Edward Prince of Wales, the late King Edward the VII, and the Royal Yacht Britannia
Prince Edward took much interest in the design of the Royal Yacht Britannia. She had 7 changes of rig with major upgrades during her life. Britannia is rarely seen in her original form as she is here, with her original rig, being better known and often illustrated later in her life as her fame accumulated.
This extraordinary picture was researched by kind permission of Keith and Ken Beken, from among their father / grandfather’s original glass plates at their shop, Beken of Cowes. Knowing Gordon Frickers was (and at the time of writing still is!) himself a fully trained photographer and would not damage the plates or unlike some artist’s infringe their copyrights, both were extremely helpful including advising on colours of the yacht and her sails. This Britannia should not be confused with the Britannia of HRH Queen Elizabeth 2, a fine and unusual painting of which (Royal Visit, Plymouth, Drake 400), can be seen in the members’ bar of The Royal Plymouth Corinthian Yacht Club.
Britannia was a revolutionary racing yacht built especially for the Royal family, whose links with yachting go back at least as far as the days of the “merry monarch”, King Charles II.
She was built by D & W Henderson of Clydeside.
She measured 102 feet & set 10,000-sq. ft. of sail. Launched to race against straight stemmed & clipper bowed Victorian cutters, her long convex overhangs were considered new, radical & ugly.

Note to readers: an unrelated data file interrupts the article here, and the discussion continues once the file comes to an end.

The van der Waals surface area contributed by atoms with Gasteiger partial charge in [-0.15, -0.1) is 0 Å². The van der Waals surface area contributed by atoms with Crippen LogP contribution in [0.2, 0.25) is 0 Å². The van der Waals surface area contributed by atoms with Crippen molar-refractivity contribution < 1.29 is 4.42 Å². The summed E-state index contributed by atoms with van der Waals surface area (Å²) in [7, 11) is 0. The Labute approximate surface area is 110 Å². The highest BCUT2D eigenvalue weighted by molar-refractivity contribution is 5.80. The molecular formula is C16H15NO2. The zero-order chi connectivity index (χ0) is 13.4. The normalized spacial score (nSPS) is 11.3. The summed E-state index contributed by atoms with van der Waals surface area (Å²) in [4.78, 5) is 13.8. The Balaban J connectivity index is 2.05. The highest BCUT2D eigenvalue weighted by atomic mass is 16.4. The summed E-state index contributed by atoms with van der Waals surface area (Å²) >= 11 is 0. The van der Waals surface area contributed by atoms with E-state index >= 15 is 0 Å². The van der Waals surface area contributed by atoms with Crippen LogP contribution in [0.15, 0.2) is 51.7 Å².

“Britannia” won over 200 first prizes, still an unbeaten record. Many of these races were won with Capt Albert E. Turner of Wivenhoe at the helm. Britannia was arguably the most distinguished yacht ever sailed. She certainly had a huge impact on the public, promoting Yachting (which we now call sailing!), by annually visiting and racing at most major British ports, adding glamour and Royal kudos.
Without the inspiration of “Britannia” there would have been no glamorous “Big Class” & in turn the “J Class” superyachts would not have evolved. Indecently, Velsheda was also a J Class and carried the largest single piece mast in the world, only being surpassed in the 1980’s (see Velsheda Vertigo).
“Britannia” eventually passed to King George IV and had seven changes / upgrades of rig in her life. After his death, on his order, she was scuttled by the Royal Navy, not before various parts of her found their way were “acquired” to survive in places like the Royal Yacht Squadron at West Cowes.
This original painting was sold to a gentleman of Wivenhoe, Essex, a village that provided most of Britannia’s crew from her fishermen.
At her best in a blow (Britannia weather!) she has become a classic and a legend.